[![Bob says 'come and have a go if you think you're good enough'](https://i0.wp.com/img.skitch.com/20081212-tr72rdhheh6h4rccxqyrx83sin.jpg?w=525)](http://www.pressgazette.co.uk/story.asp?sectioncode=1&storycode=42660&c=1)

In my own life I’ve seen it a thousand times, where there was the old rock’n’roll establishment beating up the punks, which I was part of, or it was the Aid establishment beating up Band Aid and Live Aid. But the reality is that there was room for the Rolling Stones and the Clash; there was room for Save the Children and Live Aid and so too there’s room for Kent Messenger and Kent TV and they sort of supply completely different services; I get my daily paper every day, but I’m also online every day

So says Bob Geldof. One of the founders of uberindie TenAlps and the company running Kent TV, Kent County Councils broadband TV service. But he wasn’t just plucking the Kent Messenger out of the air.

There’s been an ongoing debate about Kent TV, the latest round of which has seen Kent Messenger Group chairman Geraldine Allinson use the Westminster Media Forum debate in London to stress that ‘Councils should not build TV services with public money’.

Of course of course Bob is bullish about the reasons for the Kent Messengers dislike of the project. In his exclusive interview with Kent TV(who else):

This spurious beating up of Kent TV, on the notion that it’s political is rubbish. It’s a commercial attack. So, do it honourably and compete with us. We’ll win because we’re better, and regardless of who initiated this in Kent, they showed foresight. so competing on the commercial level, I love it, I love the challenge and if we lose, we lose ‘cos we’re not good enough, but competing, playing footsie with your political pals, ah that’s naff and it’s not what business should do.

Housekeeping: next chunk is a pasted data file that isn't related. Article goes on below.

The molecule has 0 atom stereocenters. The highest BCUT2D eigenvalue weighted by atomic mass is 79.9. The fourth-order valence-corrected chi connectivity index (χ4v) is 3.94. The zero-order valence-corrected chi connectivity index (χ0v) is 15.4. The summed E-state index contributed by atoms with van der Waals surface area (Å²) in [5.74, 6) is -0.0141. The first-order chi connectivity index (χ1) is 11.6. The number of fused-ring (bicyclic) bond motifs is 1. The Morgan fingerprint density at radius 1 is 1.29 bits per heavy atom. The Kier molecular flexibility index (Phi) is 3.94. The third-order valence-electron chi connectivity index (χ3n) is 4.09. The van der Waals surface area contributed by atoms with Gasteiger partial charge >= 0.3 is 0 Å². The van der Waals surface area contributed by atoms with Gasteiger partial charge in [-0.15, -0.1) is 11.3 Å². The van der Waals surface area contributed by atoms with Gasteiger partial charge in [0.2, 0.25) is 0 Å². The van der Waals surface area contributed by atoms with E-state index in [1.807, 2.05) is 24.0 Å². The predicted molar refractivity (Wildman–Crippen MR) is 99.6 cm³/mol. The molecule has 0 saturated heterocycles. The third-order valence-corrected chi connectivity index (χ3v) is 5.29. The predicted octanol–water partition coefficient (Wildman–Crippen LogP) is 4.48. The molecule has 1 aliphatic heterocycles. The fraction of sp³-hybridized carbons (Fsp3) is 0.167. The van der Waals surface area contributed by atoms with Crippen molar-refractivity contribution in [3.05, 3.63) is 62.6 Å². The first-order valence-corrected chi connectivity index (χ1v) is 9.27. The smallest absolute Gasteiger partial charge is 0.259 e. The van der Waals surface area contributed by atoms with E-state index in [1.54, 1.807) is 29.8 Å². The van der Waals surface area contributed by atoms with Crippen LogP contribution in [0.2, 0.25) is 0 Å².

But KMG are not the only ones up in arms. The Press Gazette reports similar worries for ITV Local director of programming and content Lindsay Charlto

“When council taxpayers wake up to the fact that half a million pounds is being spent on a television service on their behalf, they may have something to say about it,” he said.

“If you replicated that across the country I think there would be a public outcry.

“My own view is they shouldn’t be building television networks with public money.”

Outcry at public money being spent on a public service? Really. Well, I suppose it depends on whether you take the public service view or the commercial view.

I think Paid Content pegged the motivation of the council when they reported on the Kent Messenger groups efforts, through FOI requests, to work out just how much this was costing:

In a way, this issue is a mirror of opposition to BBC Local video plans. Is it logical that a local authority launches a web video news operation? Yes – in these days of local news cutbacks, every local government should want to guarantee a line of communication with voters. The side-effect – that much-loved spectacle of competition between the council and its local newspaper.

I think the Kent Messenger are right to question where public money is being spent – -that’s the job of a journalist after all. But when Geraldine Allinson suggests that “Some would argue that is a very unlevel playing field.” You have to have some sympathy with Geldof.

For me the real problem here, and where I think it differs from the BBC question,  is that the regional media cannot compete here. It really is a catch 22.

They can’t get on board with the council as that will simply leave both open to accusations of bias. But they cannot compete with a product backed by that much money because they have no infrastructure to do it.

Rather than throw stones, it may be better to question the process but let it develop (and perhaps fail) on its own. In the mean time they should concentrate on sharpening and matureing that questioning voice in a multiplatform environment. Maybe then they would have something to compete with.